Mind you, I’m not in any way trying to disqualify the validity of Chris’s video. I still think it’s a worthwhile topic to discuss. Semantic arguments are the absolute worst arguments to be part of, but they still need to happen now and again. That’s how language works.


LP Trapped Dead ep. 2.3: Wheelchair Accessible!

And here’s the riveting finale of Episode 2.

I am kind of disappointed that I didn’t get to see the upstairs. Granted, it probably wasn’t much more interesting to look at than the rest of the level, but still. The whole wheelchair thing is bringing up more problems than we initially expected.

Now that we have the sheriff, I’ll be able to play as someone with working legs. That ought to be nice.

Looks like Jarenth forgot what the fuck we were doing too!


Genre Names Are Weird

So, the latest Jimquisition is about the term “art games,” and why it is not a broken term and does not need to be done away with. He makes a good case, and I absolutely agree with him.

The main argument against the term is that calling some games “art games” implies that not all games are art, and that games not classified in that genre aren’t art. That isn’t really the case, as Jim points out.

It reminds me of a conversation I had at college a few years ago. I was sitting with some acquaintances who were talking enthusiastically about some fighting game. Eventually I said, “To be honest, I just don’t really like fighting games.”

I got a bunch of weird, surprised looks from them, but one person in particular seemed shocked. He said something like, “You don’t like any of them? Not even, like, Call of Duty?”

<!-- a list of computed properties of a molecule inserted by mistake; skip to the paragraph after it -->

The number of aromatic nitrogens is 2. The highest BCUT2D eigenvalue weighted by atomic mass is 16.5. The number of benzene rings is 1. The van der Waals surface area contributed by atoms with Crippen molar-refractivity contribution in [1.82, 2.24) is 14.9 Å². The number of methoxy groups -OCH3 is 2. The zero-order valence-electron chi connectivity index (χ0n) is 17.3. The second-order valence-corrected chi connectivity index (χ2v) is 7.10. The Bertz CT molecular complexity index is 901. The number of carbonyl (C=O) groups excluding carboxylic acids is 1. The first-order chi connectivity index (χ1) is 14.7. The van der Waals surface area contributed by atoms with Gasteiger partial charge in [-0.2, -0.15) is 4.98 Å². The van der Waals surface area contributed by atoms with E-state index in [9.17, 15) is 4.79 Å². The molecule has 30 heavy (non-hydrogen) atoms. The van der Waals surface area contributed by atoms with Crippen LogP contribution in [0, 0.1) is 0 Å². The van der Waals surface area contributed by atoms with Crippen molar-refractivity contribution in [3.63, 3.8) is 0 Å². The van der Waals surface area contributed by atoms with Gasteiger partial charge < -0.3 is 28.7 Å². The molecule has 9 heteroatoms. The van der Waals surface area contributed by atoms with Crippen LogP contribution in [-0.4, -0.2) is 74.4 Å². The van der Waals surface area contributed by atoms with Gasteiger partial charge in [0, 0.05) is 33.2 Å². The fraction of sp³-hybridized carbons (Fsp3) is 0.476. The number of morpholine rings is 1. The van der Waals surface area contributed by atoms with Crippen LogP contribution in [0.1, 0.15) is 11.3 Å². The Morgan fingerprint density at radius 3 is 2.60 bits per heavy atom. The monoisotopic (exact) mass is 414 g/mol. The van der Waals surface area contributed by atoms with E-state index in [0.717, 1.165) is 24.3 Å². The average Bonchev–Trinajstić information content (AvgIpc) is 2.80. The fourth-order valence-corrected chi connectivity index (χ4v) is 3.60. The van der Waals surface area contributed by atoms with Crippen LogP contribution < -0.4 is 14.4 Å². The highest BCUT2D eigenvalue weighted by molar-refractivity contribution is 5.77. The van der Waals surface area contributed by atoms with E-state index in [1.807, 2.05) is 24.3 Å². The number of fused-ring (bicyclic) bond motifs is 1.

Then everyone gave him a weird look. One of us had to explain that the term “fighting game” doesn’t just refer to all games that involve fighting; they’re specifically games centered around a one-on-one brawl between two characters standing in an arena of sorts, probably with absurdly proportioned bodies and dressed in their underpants if they’re women.

Going off-track. Anyway, if what these people say is true, that calling some games “art games” implies that they’re the only games with any artistic merit, we’d also have to discredit “fighting games” as a term, because most games are about fighting.

I guess Jim’s video reminded me of something I’ve been wanting to talk about for awhile: video game genres have weird names, and sometimes the way we classify them is strange and contradictory.

Some genres are defined by their mechanics or how you play them. Fighting games, as I said, are games that have one-on-one brawls between two characters etc. Strategy games are games about controlling a veritable army with troops and headquarters, and that’s kind of a broad term used for a specific genre again, since you could argue that there’s plenty of strategy to be found in a competitive Street Fighter 4 match. Tactical shooters are shooters that employ realistic elements like iron sights, low damage threshold, and accuracy reduction from movement, which seems to imply that unrealistic run-and-gun shooters don’t involve tactics (they often do).